But across the country, police officers continue to release mug shots of their arrests to promote their work – at the expense of those charged with a crime but not convicted. The Lee County Sheriff’s Office in Florida regularly posts mugshots with salacious captions to its Facebook page, which has 205,000 followers. The Sheriff’s Office refers to the people he arrests as “thugs” and “criminals”. The captions are written in such a way that the goal is to make the mugshots go viral. The posts describe the alleged crimes in theatrical detail and contain hashtags and jokes about the accused, including referring to a man arrested around Christmas time as the “Grinch”.
Facebook users often respond by cheering and thanking law enforcement for protecting their community — even in cases where it’s not clear the person arrested poses a major threat.
The Facebook platform allows police departments to post their own content instead of relying on the media to report their arrests and news, said Sarah Esther Lageson, an associate professor at Rutgers University who studies the growth of online crime data , mug shots and criminal records researched.
“They control the narrative and use Facebook and mug shots to show how busy they are. They produce content like any other content creator. It’s about getting clicks, it’s about getting engaged,” Lageson said. “And for what? Who is bearing the brunt of the problem there? It is the person who is being publicly shamed.”
The Lee County Sheriff’s Office does not seem to delete comments even if they are racist or threatening. Their mug shots include comments such as: “Send Pedro back to Haiti”, “Hopefully he gets what he deserves in prison, hopefully he finds out what it’s like to be abused by the other inmates”, “Illegal?” and “Get him a slap on the hand for being a minority, underprivileged?”
The Lee County Sheriff’s Office frequently releases mug shots of children, including many who are never convicted of a crime. Even those later found guilty may be entitled to have their juvenile criminal records wiped as adults.
Caitlyn Mumma, a public information officer with the sheriff’s office, said they’re trying to remove mugshots of people whose records have been deleted, but not people who were never convicted of a crime after their arrest “because it’s still.” is a public record even if the charges are dropped. ”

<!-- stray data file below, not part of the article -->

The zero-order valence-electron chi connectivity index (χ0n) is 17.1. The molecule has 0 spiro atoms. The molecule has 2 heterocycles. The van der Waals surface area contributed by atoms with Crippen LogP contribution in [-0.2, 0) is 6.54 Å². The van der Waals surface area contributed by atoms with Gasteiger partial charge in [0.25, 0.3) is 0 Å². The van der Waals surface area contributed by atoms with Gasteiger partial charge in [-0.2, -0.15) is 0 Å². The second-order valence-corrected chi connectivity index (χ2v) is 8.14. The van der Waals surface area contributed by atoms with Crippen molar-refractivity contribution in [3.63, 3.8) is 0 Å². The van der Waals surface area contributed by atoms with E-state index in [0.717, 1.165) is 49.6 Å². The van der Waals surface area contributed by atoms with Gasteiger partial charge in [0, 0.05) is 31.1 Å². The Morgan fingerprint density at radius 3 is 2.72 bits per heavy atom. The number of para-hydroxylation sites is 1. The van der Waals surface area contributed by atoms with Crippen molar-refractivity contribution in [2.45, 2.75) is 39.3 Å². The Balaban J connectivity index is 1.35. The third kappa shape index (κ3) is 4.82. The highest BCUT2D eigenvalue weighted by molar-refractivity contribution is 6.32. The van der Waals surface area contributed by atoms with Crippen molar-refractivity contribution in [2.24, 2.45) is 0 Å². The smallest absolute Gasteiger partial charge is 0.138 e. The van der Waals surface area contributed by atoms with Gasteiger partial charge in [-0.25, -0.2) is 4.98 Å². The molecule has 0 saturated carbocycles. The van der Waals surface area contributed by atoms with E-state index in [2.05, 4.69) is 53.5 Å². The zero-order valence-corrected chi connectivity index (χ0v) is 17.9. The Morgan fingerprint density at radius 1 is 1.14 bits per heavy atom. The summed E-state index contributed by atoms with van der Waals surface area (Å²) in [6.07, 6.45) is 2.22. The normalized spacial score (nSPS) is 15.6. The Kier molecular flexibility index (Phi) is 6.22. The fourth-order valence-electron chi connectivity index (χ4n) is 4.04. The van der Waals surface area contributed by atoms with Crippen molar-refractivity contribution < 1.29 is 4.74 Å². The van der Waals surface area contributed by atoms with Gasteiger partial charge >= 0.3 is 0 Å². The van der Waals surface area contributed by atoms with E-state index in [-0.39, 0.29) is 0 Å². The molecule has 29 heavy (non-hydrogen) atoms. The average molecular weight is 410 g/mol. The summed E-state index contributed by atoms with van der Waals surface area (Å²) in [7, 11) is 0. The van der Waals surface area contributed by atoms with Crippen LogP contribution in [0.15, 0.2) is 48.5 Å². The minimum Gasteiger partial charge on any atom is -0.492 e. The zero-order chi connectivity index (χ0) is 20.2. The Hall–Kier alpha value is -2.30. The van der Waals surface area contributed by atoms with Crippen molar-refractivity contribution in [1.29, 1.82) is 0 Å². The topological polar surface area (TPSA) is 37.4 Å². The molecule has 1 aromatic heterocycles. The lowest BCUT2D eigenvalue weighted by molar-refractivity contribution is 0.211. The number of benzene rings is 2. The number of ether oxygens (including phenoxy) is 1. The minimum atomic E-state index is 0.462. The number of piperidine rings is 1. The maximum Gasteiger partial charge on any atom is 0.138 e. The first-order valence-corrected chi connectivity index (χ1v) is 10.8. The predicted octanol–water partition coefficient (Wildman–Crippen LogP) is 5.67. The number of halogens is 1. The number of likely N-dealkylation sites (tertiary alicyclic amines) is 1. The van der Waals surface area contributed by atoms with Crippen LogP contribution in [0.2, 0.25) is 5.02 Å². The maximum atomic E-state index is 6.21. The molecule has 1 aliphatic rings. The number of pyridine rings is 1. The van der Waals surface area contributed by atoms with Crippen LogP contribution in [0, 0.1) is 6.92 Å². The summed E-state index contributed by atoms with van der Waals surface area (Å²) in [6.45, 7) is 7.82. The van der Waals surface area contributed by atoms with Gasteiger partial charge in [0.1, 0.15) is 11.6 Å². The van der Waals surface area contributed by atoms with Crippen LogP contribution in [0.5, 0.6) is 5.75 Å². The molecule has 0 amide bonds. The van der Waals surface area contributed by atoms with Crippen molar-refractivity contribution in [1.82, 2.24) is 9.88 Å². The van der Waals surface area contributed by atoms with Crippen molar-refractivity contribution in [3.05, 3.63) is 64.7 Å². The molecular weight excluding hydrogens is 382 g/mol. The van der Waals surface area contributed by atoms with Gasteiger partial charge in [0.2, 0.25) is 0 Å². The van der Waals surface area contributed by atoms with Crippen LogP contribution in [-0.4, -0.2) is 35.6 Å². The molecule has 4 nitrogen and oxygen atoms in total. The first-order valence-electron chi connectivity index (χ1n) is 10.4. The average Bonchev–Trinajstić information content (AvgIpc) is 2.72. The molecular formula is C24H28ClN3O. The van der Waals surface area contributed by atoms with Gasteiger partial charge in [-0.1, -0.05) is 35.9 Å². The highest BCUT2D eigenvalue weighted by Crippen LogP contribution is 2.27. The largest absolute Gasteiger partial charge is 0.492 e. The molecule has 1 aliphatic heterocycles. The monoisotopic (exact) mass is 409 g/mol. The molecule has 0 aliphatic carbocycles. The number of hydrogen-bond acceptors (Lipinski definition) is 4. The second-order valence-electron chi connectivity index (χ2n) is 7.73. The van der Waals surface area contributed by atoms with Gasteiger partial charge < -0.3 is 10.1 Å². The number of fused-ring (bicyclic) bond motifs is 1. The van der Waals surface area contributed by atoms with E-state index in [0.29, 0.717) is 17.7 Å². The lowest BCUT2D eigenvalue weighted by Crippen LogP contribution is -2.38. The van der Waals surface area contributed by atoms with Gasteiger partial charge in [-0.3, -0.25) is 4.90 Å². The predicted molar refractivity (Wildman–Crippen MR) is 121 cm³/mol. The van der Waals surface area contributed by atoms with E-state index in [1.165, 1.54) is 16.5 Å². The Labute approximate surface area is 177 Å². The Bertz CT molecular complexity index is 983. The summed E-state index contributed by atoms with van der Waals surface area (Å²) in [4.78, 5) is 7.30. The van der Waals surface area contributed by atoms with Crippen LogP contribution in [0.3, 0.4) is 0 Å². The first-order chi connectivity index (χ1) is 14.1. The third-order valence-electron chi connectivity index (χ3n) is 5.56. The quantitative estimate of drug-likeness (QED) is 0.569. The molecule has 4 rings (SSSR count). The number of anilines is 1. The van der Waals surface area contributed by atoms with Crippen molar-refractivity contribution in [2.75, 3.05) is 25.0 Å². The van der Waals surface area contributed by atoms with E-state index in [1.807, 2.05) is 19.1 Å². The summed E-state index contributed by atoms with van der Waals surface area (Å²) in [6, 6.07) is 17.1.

Last year, the Lee County Sheriff’s Office released a mugshot of a 12-year-old boy accused of making violent threats on social media, with a caption that included the boy’s home address. The picture of the child, taken on what is probably the worst day of his life, has been shared 27,000 times and commented on 45,000 times. Several of the commenters took it upon themselves to diagnose the child with serious mental illness, citing the lack of tears in the mugshot.
The 12-year-old boy’s parents could not be reached for comment, but Lageson has done extensive research into how people are reacting to her mugshot, which is exploding online. “You will be totally overwhelmed. And even if they feel it’s a violation of privacy or due process, their instinct is to avoid it as much as possible,” Lageson said.
This leads to avoiding any circumstance that might cause others to discover the mug shot. “Online dating, volunteering in schools, churches, applying for promotions, applying for safer or more stable housing or employment — these are all real things that people have told me they stopped doing,” Lageson said. “And of course these are all things that make us safer, because these are all factors that prevent crime.”
In 2020, Facebook issued a call for proposals from scientists seeking funding for research related to digital privacy. Lageson submitted a proposal that included creating a process for people to request that their mug shot be removed from the platform, particularly if their file has been deleted.
Lageson did not receive the scholarship.